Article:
United Way: No Boy Scouts
Austin Chronicle, November 13, 2003
By Michael King
This morning (Thursday), the United Way Capital Area and the Capitol Area Council of the Boy Scouts of America are scheduled to make a joint announcement of the pending dissolution of the BSA's "partnership" relationship with the United Way, following the local United Way's adoption last March of an "inclusiveness
policy" that prohibits discrimination on the basis of race, color, religion, gender, ethnicity, national origin, age, disability, or sexual orientation.
After months of consideration, Capitol Area Boy Scouts has decided to abandon its "partnership" status - which enabled it to receive direct grants from the United Way's Community Investment Fund - effective June 30, 2004. (Individual contributors will still be able to
designate their United Way donations for the Boy Scouts.) The national Boy Scouts of America has legally defended its right as a private organization to prohibit the membership of openly gay scouts or scout leaders - or what it calls "avowed homosexuals." The U.S. Supreme Court upheld this right in 2000. Since that decision, the relationship between the Boy Scouts and United Way affiliates in a number of cities has been strained or severed, but BSA policy has not
changed. This year in Philadelphia, the national organization required a local BSA council to reverse a nondiscrimination policy it had briefly adopted.
Representatives of both Central Texas organizations are careful to describe the decision as an amicable separation, based on mutual agreement and respect. The Capitol Area Council of the BSA is currently receiving $157,000 in a direct United Way partnership grant through June 2004
(plus additional funding through designated individual donations), but has decided not to reapply for partnership status in the current funding cycle for the next fiscal year. On Wednesday, the United Way board agreed to provide one year of "transitional" funding to the BSA while it seeks to establish alternative sources of funds.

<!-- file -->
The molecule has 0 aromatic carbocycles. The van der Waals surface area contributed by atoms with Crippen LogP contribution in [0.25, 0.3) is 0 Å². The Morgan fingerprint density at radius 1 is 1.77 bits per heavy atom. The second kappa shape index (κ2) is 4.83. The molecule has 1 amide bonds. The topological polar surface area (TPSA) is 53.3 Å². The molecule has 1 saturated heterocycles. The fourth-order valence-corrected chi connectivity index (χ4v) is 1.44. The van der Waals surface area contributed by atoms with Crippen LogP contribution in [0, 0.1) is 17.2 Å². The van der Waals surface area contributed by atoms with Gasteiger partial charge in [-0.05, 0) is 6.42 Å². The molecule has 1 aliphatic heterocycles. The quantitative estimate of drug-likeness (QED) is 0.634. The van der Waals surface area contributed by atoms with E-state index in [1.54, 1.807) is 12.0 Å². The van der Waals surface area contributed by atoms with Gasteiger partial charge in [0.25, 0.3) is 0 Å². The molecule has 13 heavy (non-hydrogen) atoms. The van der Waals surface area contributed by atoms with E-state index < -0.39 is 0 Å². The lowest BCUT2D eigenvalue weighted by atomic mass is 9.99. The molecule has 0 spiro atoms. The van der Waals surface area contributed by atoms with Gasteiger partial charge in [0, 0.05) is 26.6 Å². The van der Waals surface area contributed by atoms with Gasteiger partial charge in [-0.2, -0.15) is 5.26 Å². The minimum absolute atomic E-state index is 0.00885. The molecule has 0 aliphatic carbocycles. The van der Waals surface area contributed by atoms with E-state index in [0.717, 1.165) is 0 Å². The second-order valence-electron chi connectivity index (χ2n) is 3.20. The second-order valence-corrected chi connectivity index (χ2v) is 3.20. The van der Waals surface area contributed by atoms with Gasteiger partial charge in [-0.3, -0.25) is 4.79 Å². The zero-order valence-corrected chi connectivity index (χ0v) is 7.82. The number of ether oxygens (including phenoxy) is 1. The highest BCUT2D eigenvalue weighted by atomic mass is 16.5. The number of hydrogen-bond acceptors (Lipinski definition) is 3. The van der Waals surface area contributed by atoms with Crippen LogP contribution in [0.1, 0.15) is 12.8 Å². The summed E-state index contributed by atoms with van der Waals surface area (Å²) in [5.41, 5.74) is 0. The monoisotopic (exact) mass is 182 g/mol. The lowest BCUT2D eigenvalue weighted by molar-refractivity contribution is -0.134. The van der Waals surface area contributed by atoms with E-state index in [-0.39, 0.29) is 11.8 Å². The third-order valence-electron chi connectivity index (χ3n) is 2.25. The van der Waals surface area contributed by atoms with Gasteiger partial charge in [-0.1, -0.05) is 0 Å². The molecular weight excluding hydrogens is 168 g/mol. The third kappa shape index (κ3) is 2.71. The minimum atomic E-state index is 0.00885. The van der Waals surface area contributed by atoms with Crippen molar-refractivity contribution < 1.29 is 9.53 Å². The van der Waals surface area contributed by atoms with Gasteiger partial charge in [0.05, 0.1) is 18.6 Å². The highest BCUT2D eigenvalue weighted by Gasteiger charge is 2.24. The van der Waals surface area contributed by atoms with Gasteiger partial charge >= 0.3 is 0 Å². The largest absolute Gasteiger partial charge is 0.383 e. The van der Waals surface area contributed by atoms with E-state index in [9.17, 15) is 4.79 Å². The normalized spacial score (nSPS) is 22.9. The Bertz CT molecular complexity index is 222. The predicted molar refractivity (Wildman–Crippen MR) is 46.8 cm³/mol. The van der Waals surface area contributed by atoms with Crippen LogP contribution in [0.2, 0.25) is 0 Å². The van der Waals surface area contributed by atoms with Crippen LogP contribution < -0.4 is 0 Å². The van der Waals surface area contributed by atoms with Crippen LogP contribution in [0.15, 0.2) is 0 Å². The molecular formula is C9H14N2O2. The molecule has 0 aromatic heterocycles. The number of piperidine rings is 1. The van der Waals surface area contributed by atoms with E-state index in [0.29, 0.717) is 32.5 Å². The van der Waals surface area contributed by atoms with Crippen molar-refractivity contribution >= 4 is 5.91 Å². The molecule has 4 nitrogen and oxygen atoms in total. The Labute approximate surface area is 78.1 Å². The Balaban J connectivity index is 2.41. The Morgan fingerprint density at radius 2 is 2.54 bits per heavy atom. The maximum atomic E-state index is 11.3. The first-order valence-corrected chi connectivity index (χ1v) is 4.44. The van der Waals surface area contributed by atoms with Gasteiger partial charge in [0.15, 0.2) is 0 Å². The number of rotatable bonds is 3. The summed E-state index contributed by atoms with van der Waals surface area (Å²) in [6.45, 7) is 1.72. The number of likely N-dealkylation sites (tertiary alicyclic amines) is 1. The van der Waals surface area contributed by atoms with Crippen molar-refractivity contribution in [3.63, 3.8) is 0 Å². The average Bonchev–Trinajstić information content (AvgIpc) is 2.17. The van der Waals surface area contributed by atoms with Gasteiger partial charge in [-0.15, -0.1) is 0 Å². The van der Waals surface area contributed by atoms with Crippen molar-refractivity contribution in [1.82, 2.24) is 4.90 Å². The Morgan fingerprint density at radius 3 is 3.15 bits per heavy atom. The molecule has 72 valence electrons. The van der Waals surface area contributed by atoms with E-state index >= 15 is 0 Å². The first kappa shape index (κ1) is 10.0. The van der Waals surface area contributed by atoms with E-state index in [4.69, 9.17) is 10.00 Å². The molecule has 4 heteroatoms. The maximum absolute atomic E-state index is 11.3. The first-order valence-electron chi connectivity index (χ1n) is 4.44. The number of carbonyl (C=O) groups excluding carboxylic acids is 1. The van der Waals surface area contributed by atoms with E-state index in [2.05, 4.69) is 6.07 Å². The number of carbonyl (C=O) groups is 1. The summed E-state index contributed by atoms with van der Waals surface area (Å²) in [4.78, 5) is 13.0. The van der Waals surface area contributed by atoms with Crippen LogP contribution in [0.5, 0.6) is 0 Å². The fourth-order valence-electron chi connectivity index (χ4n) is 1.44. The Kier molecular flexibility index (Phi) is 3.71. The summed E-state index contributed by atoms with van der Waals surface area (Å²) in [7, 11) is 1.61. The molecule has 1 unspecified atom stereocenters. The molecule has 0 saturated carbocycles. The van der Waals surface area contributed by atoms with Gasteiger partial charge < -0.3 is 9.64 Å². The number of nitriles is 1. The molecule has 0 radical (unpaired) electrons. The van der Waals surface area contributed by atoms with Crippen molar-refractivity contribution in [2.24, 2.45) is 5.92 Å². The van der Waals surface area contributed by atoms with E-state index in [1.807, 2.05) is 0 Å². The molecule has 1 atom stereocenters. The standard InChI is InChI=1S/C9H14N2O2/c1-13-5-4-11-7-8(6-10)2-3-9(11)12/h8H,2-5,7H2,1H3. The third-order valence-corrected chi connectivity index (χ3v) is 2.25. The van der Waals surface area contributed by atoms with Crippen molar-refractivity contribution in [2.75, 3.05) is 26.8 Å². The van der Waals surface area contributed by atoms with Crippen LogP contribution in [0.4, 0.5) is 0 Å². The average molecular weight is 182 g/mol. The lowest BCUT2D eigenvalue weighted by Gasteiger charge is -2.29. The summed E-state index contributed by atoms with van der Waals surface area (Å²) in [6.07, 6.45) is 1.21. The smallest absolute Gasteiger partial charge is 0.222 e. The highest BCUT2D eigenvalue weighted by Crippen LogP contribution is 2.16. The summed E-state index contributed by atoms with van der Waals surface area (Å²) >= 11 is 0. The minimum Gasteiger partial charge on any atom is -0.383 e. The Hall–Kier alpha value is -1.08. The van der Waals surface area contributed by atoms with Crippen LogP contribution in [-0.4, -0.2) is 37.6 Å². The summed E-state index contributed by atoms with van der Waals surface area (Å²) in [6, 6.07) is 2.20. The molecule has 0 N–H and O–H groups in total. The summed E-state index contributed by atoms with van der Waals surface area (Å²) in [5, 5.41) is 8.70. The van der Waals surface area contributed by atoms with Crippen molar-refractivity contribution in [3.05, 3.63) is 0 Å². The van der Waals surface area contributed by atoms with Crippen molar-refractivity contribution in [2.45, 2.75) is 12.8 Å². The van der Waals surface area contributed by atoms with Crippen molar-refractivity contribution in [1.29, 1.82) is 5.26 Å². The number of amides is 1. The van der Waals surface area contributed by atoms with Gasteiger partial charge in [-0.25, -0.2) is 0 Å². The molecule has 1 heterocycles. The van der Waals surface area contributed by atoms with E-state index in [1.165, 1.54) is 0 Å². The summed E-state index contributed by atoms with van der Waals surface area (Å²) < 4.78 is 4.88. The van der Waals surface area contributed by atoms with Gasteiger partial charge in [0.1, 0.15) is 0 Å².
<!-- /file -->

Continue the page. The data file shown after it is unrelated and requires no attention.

In announcing the change, Clarke Heidrick of United Way Capital Area said, "This decision was
reached with the best interest of the entire community in mind. ... Those who wish to continue to support Boy Scouts with their United Way gift may do so by designating their pledge to Scouting." Bruce Walcutt of the Capitol Area Council of the BSA said, "Out of respect for our friends at United Way, its inclusiveness policy, and the people we serve, our board believes that it is in the best interest of our community to move forward and replace the United Way funding
from other sources."
Heidrick said the United Way's inclusiveness policy is the result of nearly two years of internal organizational dialogue as well as research and interviews in the community. A task force was appointed to study the issue in early 2002, and its proposed change in eligibility criteria to reflect the new inclusiveness policy was adopted by the United Way board last spring. "We are one community, and we
raise money from the entire community," Heidrick said. "We want to serve the entire community." Walcutt said that while he does not expect the national debate over the Boy Scouts policy to end, the local BSA "doesn't want to spend a lot of energy on negativity. ... All we have control over is how our two organizations respond to this situation, and I think that sets Austin apart, and reflects our strong sense of community."